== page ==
Project: Striking Laser Displays: The Challenges to Securing Safe Display Laser Use In the Entertainment Industry

Completed but not published

This project was submitted on 30/01/2014

The entertainment industry is always striving for bigger and better special effects to enhance performances. This often results in the use of high powered lasers to create complex laser display’s. For the BBC an incident involving the use of a display laser highlighted laser safety risks because of the increasing use of high powered lasers.
Even at low levels, split second exposure from powerful lasers can cause eye damage (BBC 2010, Stewart, 2010, Makhov 2010, NHMRC, 1995).
The research therefore aimed to advance the understanding of current challenges in laser use and used a mixed method approach to compare and contrast adherence to regulatory regimes (Licensing and Safety) to respondent’s perceptions and understanding of laser safety risks. Responses were received from Regulators, Laser Operators, Venue Managers and Safety Professionals.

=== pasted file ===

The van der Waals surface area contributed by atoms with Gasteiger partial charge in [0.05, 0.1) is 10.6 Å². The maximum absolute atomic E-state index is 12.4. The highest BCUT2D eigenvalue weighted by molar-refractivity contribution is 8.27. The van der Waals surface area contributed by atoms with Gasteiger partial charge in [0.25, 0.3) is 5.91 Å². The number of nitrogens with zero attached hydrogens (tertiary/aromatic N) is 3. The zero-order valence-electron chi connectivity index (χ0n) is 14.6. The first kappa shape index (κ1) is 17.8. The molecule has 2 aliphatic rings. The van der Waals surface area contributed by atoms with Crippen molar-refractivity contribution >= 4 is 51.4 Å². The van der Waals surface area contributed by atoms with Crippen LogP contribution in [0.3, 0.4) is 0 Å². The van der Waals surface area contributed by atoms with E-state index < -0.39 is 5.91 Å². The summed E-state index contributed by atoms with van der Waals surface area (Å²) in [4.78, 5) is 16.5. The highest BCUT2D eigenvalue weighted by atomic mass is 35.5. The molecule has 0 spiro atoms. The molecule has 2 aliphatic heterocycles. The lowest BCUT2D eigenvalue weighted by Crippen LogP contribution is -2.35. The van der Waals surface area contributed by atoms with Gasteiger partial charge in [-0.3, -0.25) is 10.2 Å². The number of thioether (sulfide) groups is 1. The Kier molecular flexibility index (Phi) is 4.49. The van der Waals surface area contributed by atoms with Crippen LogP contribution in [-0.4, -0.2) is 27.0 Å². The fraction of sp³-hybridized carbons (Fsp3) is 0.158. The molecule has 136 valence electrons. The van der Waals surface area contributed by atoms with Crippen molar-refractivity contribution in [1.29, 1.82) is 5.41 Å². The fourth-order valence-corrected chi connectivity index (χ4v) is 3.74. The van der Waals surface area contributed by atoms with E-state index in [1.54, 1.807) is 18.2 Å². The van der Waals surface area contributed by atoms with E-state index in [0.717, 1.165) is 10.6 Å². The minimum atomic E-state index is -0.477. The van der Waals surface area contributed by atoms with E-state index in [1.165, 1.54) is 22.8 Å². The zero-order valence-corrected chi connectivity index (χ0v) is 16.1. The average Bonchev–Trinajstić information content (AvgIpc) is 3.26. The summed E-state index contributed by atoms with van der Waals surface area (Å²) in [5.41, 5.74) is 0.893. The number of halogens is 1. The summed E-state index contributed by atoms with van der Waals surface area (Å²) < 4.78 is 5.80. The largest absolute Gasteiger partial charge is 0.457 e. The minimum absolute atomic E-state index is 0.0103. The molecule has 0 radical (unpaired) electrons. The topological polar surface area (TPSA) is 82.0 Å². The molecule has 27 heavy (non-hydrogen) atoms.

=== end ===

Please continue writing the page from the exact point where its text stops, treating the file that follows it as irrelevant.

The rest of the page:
Data was collected via the use of stratified sampling of freedom of information requests (FOI’s), surveys and interviews. Study response rates were high with 63.3% (229 out of 358) of FOI’s and 50% (33 out of 66) of questionnaires being returned and included information on the interventions undertaken in pubs and clubs as well as event spaces.
The findings identified a lack of suitable and sufficient risk assessments being completed and a lack of understanding of laser risks. Variations were identified in policy standards and controls being applied across sites, this dilutes operator’s perceptions and understanding of safety risks, hence influencing the quality of risk assessments and the application of suitable controls. The study also identified the immergence of a public safety risk from laser use in pubs and clubs. Overall outcomes highlighted a clear need for improved awareness and emphasis on training those involved with display lasers and the development of fit for purpose laser safety policies, given the potential for an increasingly widespread use of lasers.

Equipment & machinery, Policies, Risk management, Training and education
Entertainment and Leisure

Organisation: Salford University

43 The Crescent,
M5 4WT,
0161 295 5000

Principal Investigator: Sarah Davidson

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Institution of Occupational Safety and Health
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